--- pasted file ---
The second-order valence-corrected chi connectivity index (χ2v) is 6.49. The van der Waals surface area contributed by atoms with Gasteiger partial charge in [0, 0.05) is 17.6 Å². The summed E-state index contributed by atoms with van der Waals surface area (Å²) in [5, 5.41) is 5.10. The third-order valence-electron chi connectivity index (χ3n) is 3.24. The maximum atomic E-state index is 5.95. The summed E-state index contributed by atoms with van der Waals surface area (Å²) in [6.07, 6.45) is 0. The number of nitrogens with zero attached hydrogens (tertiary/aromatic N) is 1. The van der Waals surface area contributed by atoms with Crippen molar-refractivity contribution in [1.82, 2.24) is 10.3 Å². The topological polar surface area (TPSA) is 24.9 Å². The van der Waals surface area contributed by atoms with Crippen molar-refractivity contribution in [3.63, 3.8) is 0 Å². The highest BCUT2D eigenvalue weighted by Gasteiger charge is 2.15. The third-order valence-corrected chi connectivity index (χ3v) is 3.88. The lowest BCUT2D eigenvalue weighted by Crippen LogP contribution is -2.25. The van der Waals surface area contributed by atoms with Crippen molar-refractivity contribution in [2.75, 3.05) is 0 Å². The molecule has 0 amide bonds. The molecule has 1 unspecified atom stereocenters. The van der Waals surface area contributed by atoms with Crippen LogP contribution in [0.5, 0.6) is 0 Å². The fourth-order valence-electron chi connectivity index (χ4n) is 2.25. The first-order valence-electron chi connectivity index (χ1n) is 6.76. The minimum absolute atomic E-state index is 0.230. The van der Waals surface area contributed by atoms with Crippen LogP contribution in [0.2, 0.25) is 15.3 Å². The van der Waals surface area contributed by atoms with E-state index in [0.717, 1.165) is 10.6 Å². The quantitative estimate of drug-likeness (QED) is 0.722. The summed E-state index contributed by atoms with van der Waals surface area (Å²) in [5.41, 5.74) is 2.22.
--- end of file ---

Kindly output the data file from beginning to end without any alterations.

The second-order valence-corrected chi connectivity index (χ2v) is 6.49. The van der Waals surface area contributed by atoms with Gasteiger partial charge in [0, 0.05) is 17.6 Å². The summed E-state index contributed by atoms with van der Waals surface area (Å²) in [5, 5.41) is 5.10. The third-order valence-electron chi connectivity index (χ3n) is 3.24. The maximum atomic E-state index is 5.95. The summed E-state index contributed by atoms with van der Waals surface area (Å²) in [6.07, 6.45) is 0. The number of nitrogens with zero attached hydrogens (tertiary/aromatic N) is 1. The van der Waals surface area contributed by atoms with Crippen molar-refractivity contribution in [1.82, 2.24) is 10.3 Å². The topological polar surface area (TPSA) is 24.9 Å². The van der Waals surface area contributed by atoms with Crippen molar-refractivity contribution in [3.63, 3.8) is 0 Å². The highest BCUT2D eigenvalue weighted by Gasteiger charge is 2.15. The third-order valence-corrected chi connectivity index (χ3v) is 3.88. The lowest BCUT2D eigenvalue weighted by Crippen LogP contribution is -2.25. The van der Waals surface area contributed by atoms with Crippen molar-refractivity contribution in [2.75, 3.05) is 0 Å². The molecule has 0 amide bonds. The molecule has 1 unspecified atom stereocenters. The van der Waals surface area contributed by atoms with Crippen LogP contribution in [0.5, 0.6) is 0 Å². The fourth-order valence-electron chi connectivity index (χ4n) is 2.25. The first-order valence-electron chi connectivity index (χ1n) is 6.76. The minimum absolute atomic E-state index is 0.230. The van der Waals surface area contributed by atoms with Crippen LogP contribution in [0.2, 0.25) is 15.3 Å². The van der Waals surface area contributed by atoms with E-state index in [0.717, 1.165) is 10.6 Å². The quantitative estimate of drug-likeness (QED) is 0.722. The summed E-state index contributed by atoms with van der Waals surface area (Å²) in [5.41, 5.74) is 2.22.